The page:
It would seem that the advancement of fintech is going to see a number of collaborations among global regulatory bodies. This comes as the Canadian Securities Administrators (CSA) has signed a fintech co-operation agreement with the Financial Supervisory Commission of Taiwan (FSC). The deal was announced formally on June 11, 2020.
Fintech Development Across Taiwan and Canada
This is not the first of such agreements that the FSC has signed with international regulators but the fourth. They have previously signed similar deals with Poland, the US State of Arizona, and France. The CSA, on their end, acts as the securities regulatory authorities in Alberta, British Columbia, Manitoba, New Brunswick, Nova Scotia, Ontario, Québec, and Saskatchewan.
There are a number of implications embedded in this new agreement. First, it acts as an extension of the CSA Regulatory Sandbox Initiative and the FSC FinTech Regulatory Sandbox. Besides this, it will also involve referrals for innovative businesses and will also foster and define information sharing.
As part of the referral process, startups will be recommended from one jurisdiction to another. There will also be the support to enable the understanding of regulations in each jurisdiction. Finally, information relating to innovations in the financial services sector will be shared.
Fintech businesses in Canada and Taiwan will, therefore, be able to spread into each other’s markets. The CSA Regulatory Sandbox that will be expanded upon was created to offer innovative products and services in Canada. Under this sandbox, firms could be exempt from securities requirements in order to test their products and services for a brief time.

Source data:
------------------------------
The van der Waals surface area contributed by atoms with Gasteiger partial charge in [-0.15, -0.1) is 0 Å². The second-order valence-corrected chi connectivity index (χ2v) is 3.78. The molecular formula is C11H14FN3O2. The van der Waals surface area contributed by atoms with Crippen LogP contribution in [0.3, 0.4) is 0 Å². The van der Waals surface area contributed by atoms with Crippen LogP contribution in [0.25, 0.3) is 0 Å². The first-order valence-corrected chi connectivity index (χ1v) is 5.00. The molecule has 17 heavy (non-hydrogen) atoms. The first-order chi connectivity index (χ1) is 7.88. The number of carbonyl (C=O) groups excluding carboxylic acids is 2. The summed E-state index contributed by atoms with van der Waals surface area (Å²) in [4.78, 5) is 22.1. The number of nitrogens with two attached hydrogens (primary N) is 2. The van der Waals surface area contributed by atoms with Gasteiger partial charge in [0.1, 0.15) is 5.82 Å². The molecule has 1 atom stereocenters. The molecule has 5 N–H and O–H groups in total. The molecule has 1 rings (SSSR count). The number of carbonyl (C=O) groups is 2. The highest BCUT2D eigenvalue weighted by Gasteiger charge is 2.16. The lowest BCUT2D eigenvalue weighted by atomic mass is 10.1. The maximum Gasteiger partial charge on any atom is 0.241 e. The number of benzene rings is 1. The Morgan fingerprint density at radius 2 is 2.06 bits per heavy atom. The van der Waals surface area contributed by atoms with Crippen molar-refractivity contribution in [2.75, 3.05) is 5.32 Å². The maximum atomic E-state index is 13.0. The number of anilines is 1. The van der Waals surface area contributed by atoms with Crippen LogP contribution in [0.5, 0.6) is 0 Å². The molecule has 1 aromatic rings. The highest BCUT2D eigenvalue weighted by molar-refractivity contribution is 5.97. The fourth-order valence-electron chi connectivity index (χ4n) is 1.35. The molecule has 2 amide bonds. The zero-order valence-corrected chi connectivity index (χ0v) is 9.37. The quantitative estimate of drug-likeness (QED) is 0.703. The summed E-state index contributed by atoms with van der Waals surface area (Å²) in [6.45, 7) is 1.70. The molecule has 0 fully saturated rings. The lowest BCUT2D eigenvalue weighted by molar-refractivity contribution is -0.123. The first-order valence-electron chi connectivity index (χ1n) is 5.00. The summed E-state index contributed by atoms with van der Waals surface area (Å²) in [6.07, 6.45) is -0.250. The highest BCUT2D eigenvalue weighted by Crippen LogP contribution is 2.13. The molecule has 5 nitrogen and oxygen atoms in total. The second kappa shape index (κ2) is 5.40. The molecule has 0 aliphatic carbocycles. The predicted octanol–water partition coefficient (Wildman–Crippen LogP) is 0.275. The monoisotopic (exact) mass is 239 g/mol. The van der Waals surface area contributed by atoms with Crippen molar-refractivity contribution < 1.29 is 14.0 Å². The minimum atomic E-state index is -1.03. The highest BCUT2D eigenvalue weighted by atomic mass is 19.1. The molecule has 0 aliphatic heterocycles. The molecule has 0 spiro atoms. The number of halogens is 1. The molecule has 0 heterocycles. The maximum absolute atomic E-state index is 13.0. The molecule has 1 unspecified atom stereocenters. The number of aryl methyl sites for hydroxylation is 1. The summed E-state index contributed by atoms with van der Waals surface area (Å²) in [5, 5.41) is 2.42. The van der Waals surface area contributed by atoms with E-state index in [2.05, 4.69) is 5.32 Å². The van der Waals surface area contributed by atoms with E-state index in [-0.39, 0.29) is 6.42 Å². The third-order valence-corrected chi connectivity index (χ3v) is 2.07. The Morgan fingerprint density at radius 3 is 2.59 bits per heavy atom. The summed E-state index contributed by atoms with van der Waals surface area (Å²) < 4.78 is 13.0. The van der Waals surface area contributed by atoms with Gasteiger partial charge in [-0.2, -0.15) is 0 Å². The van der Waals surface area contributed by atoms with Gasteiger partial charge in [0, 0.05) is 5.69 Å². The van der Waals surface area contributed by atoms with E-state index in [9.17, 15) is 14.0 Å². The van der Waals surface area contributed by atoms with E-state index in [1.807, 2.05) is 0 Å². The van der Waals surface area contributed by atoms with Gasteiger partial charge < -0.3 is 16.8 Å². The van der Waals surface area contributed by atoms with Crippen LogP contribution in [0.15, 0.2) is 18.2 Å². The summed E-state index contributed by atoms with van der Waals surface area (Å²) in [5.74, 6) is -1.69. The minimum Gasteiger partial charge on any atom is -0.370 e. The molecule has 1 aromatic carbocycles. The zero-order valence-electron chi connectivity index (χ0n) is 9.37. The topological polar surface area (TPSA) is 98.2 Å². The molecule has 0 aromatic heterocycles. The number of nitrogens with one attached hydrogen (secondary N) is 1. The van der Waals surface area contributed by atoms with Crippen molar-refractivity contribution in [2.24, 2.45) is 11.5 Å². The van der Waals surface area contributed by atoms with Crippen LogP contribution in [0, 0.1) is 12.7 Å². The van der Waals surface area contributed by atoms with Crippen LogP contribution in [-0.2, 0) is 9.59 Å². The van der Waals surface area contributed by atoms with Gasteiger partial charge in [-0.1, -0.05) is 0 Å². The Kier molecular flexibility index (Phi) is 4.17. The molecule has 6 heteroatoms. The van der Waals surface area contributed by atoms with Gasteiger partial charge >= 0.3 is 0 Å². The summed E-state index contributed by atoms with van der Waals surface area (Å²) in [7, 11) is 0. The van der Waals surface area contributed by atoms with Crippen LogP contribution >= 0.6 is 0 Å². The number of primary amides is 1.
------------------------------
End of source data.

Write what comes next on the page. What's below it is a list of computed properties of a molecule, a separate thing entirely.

Taiwan Expanding Fintech Solutions
Besides its regulatory sandbox and the new deal with Canada, Taiwan has made moves in the recent past to improve fintech in the country. For example, in May 2020, the Financial Supervisory Commission of Taiwan published new guidelines for Security Token Offerings (STOs).
The new regulations have been controversial, however, as some investors believe it will shut them out of the market. Only accredited investors are allowed to participate in STOs. Furthermore, the limit of NT$300,000 for STOs is considered too strict by some critics of the law.
Despite the criticism, the law is a step to regularize STOs and this can be helpful to smaller businesses who cannot opt for IPOs. Also, in March 2020, Taiwan’s Financial Supervisory Commission approved a trial for blockchain in the insurance sector. The trial will allow policyholders to have their information updated across multiple insurance brokers automatically.
If a customer changes their address, all insurance brokers with which they have an account will be updated at once. If they file a claim, the blockchain will inform all the others as well. This aims to simplify the process of data collection and reporting for both consumers and insurance companies.
COVID-19 and its Effect on Fintech Adoption
It is remarkable that fintech adoption has continued this year despite the COVID-19 outbreak. However, recent reports suggest that not only has the virus not slowed down the growth of fintech but might have actually helped it. There are a number of purported reasons for this.
One of the first is the inherent innovation and adaptability of fintech. This has allowed the industry to adjust the change in the business climate. Besides this, the effects of COVID-19 created a prime environment for fintech to thrive.
Lockdown measures around the world meant that businesses had to move their operations online. This also meant that consumers had to access financial services online. Needless to say, fintech has been embraced on a large scale as a result and this is predicted to continue post-lockdown.
Do you think fintech will benefit from these partnerships? Is Taiwan the next place to watch for fintech growth? Let us know your thoughts below.